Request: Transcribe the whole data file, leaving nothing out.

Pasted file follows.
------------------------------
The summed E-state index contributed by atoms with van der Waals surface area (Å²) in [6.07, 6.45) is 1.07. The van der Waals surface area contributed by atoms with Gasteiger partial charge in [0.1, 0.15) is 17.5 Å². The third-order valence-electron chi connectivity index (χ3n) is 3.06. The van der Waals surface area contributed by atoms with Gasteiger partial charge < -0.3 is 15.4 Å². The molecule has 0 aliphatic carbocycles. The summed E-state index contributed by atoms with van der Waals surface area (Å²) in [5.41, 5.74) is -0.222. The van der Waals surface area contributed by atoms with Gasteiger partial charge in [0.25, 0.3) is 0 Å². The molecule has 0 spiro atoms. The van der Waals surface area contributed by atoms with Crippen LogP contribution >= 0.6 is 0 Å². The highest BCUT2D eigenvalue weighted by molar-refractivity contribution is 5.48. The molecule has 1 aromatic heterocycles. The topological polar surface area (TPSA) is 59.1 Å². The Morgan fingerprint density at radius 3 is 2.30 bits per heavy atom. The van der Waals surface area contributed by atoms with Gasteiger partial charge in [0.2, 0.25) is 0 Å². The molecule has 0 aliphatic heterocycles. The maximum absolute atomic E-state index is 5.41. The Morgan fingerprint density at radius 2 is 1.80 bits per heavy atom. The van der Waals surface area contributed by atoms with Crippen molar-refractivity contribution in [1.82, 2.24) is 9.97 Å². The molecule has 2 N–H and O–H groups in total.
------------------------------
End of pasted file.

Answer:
The summed E-state index contributed by atoms with van der Waals surface area (Å²) in [6.07, 6.45) is 1.07. The van der Waals surface area contributed by atoms with Gasteiger partial charge in [0.1, 0.15) is 17.5 Å². The third-order valence-electron chi connectivity index (χ3n) is 3.06. The van der Waals surface area contributed by atoms with Gasteiger partial charge < -0.3 is 15.4 Å². The molecule has 0 aliphatic carbocycles. The summed E-state index contributed by atoms with van der Waals surface area (Å²) in [5.41, 5.74) is -0.222. The van der Waals surface area contributed by atoms with Gasteiger partial charge in [0.25, 0.3) is 0 Å². The molecule has 0 spiro atoms. The van der Waals surface area contributed by atoms with Crippen LogP contribution >= 0.6 is 0 Å². The highest BCUT2D eigenvalue weighted by molar-refractivity contribution is 5.48. The molecule has 1 aromatic heterocycles. The topological polar surface area (TPSA) is 59.1 Å². The Morgan fingerprint density at radius 3 is 2.30 bits per heavy atom. The van der Waals surface area contributed by atoms with Gasteiger partial charge in [0.2, 0.25) is 0 Å². The molecule has 0 aliphatic heterocycles. The maximum absolute atomic E-state index is 5.41. The Morgan fingerprint density at radius 2 is 1.80 bits per heavy atom. The van der Waals surface area contributed by atoms with Crippen molar-refractivity contribution in [1.82, 2.24) is 9.97 Å². The molecule has 2 N–H and O–H groups in total.